Adopting new technology for teaching has been one of my passions, and luckily my students have been understanding even during glitches or choices that turn out to be ineffective (such as the mobile/Internet voting technology that I wrote about last year). My goal has been to use technology to make my courses more interactive: I use clickers for in-class polling (to start discussions and assess understanding, not for grading!); last year, after realizing that my students were constantly on Facebook, I finally opened a Facebook account and ran a closed FB group for out-of-class discussions; In my online courses on statistics.com I created interactive lessons (slides with media, quizzes, etc.) using Udutu.com. On the pedagogical side, I have tried to focus on hands-on learning: team projects took over exams, in-class presentations and homework that get your hands dirty.
But all these were just baby steps, preparing me for the big leap. In the last month, I have been immersed in a complete transformation of one of my on-ground courses: The new approach is a combination of a new technology and a recent pedagogical movement. The pedagogical side is called ‘flipping the classroom‘, where class time is not spent on one-directional lecturing but rather on discussions and other interactive activities. The technological leap is the move towards a Massive Open Online Course (MOOC) – but in my case a “moderate open online course”. As a first step, the course will be open only to the community of the Indian School of Business (students, alumni, faculty and staff). The long term plan is to open it up globally.
The course Business Analytics using Data Mining is opening in less than two weeks. I’ve been working round-the-clock creating content for the online and on-ground components, figuring out the right technologies that can support all the requirements, and collaborating with colleagues at CrowdANALYTIX and at Hansa Cequity to integrate large local datasets and a platform for running data mining contests into the course.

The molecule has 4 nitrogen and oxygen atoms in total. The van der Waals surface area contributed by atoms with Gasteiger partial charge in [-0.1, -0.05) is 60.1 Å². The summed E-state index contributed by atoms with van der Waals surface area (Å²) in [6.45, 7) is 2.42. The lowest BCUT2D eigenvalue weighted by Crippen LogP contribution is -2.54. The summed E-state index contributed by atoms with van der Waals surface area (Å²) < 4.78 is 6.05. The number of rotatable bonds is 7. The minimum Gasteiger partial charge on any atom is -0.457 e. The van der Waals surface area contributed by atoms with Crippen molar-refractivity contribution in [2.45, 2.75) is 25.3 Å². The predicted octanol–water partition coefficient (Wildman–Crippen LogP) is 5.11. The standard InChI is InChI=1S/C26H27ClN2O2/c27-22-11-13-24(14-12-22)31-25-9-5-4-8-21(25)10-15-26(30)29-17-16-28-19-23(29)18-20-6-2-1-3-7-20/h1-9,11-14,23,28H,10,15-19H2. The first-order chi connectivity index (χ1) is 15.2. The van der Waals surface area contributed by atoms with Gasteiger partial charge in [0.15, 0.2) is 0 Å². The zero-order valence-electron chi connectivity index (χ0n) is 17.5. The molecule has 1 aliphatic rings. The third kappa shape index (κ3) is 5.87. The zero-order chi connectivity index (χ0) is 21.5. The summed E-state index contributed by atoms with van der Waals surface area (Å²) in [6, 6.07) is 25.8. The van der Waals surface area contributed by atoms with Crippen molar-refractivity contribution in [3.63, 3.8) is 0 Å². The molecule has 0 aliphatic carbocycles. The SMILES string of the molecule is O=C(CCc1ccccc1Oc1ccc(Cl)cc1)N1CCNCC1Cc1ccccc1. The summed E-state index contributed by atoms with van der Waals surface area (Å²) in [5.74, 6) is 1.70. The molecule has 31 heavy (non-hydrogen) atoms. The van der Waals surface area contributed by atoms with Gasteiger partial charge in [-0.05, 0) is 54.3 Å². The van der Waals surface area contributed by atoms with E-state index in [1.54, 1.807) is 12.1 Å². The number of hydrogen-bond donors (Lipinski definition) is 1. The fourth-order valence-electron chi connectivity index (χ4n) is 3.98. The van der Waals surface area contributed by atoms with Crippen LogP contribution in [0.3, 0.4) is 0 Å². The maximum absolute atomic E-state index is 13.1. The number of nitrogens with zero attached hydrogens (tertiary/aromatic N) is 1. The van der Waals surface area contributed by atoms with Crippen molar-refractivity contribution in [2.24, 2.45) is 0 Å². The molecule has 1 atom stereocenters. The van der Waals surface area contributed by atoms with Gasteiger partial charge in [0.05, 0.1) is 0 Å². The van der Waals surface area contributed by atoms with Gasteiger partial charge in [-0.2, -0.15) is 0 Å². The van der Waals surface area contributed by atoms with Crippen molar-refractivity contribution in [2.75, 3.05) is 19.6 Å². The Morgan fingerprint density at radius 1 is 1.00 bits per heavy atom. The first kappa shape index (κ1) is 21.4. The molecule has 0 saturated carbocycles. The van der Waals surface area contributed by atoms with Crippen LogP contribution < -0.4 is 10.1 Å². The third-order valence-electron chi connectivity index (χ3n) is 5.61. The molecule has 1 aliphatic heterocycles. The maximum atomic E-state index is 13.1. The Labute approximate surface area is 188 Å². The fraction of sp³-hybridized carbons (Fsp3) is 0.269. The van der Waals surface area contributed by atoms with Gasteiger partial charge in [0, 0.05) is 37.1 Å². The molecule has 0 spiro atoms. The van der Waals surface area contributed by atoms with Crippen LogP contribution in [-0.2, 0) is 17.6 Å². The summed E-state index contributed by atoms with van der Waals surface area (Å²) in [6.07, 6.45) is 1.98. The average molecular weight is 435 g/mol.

Here are the ingredients that I found essential:
- You need strong support from the university! Luckily, ISB is a place that embraces innovation and is willing to evaluate cutting-edge teaching approaches.
- Definitely worthwhile to invest in a good video editing software. This was a painful experience. After starting with one software that was causing grief, I switched to Camtasia Studio, and very quickly purchased a license. It is an incredibly powerful yet simple to use software for recording video+screen+audio and then editing (cutting out coughs, for instance)
- Hardware for lecture videos: Use a good webcam that also has a good mic. I learned that audio quality is the biggest reason for people to stop watching a video. Getting the Thimphu street dogs to stop barking is always a challenge. If you’re in a power-outage prone area, make sure to get a back-up battery (UPS).
- Have several people go over the course platform to make sure that all the links work, the videos stream, etc. Also, get someone to assist with participants’ technical queries. There are always those who need hand-holding.